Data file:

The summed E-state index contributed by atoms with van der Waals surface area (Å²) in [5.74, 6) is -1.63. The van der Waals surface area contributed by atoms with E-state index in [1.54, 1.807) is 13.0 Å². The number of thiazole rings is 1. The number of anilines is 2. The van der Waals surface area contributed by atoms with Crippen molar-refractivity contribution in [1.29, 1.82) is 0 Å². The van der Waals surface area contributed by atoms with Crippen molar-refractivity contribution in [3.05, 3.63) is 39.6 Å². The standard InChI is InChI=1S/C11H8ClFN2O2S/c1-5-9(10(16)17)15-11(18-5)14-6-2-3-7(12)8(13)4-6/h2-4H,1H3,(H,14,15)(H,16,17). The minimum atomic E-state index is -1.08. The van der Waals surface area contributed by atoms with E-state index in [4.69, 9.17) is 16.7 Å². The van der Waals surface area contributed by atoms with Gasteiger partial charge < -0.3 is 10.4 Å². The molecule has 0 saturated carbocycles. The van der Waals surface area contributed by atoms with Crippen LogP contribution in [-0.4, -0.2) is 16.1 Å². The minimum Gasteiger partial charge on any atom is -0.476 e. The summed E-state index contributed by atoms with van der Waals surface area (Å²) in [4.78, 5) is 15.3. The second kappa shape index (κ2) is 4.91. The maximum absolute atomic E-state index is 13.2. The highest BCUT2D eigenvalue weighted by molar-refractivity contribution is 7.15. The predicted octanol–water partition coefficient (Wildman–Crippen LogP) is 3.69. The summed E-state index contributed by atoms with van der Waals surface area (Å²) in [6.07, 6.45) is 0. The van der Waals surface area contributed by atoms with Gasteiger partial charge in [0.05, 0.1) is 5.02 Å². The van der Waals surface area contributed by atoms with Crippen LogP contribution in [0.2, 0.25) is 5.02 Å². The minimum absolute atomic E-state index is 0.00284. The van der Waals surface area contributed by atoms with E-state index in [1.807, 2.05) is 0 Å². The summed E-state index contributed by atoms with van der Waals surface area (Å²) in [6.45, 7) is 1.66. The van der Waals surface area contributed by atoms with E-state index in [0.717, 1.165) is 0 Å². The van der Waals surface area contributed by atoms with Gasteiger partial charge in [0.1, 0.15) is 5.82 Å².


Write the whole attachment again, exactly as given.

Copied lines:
The summed E-state index contributed by atoms with van der Waals surface area (Å²) in [5.74, 6) is -1.63. The van der Waals surface area contributed by atoms with E-state index in [1.54, 1.807) is 13.0 Å². The number of thiazole rings is 1. The number of anilines is 2. The van der Waals surface area contributed by atoms with Crippen molar-refractivity contribution in [1.29, 1.82) is 0 Å². The van der Waals surface area contributed by atoms with Crippen molar-refractivity contribution in [3.05, 3.63) is 39.6 Å². The standard InChI is InChI=1S/C11H8ClFN2O2S/c1-5-9(10(16)17)15-11(18-5)14-6-2-3-7(12)8(13)4-6/h2-4H,1H3,(H,14,15)(H,16,17). The minimum atomic E-state index is -1.08. The van der Waals surface area contributed by atoms with E-state index in [4.69, 9.17) is 16.7 Å². The van der Waals surface area contributed by atoms with Gasteiger partial charge < -0.3 is 10.4 Å². The molecule has 0 saturated carbocycles. The van der Waals surface area contributed by atoms with Crippen LogP contribution in [-0.4, -0.2) is 16.1 Å². The minimum Gasteiger partial charge on any atom is -0.476 e. The summed E-state index contributed by atoms with van der Waals surface area (Å²) in [4.78, 5) is 15.3. The second kappa shape index (κ2) is 4.91. The maximum absolute atomic E-state index is 13.2. The highest BCUT2D eigenvalue weighted by molar-refractivity contribution is 7.15. The predicted octanol–water partition coefficient (Wildman–Crippen LogP) is 3.69. The summed E-state index contributed by atoms with van der Waals surface area (Å²) in [6.07, 6.45) is 0. The van der Waals surface area contributed by atoms with Gasteiger partial charge in [0.05, 0.1) is 5.02 Å². The van der Waals surface area contributed by atoms with Crippen LogP contribution in [0.2, 0.25) is 5.02 Å². The minimum absolute atomic E-state index is 0.00284. The van der Waals surface area contributed by atoms with E-state index in [1.807, 2.05) is 0 Å². The summed E-state index contributed by atoms with van der Waals surface area (Å²) in [6.45, 7) is 1.66. The van der Waals surface area contributed by atoms with E-state index in [0.717, 1.165) is 0 Å². The van der Waals surface area contributed by atoms with Gasteiger partial charge in [0.1, 0.15) is 5.82 Å².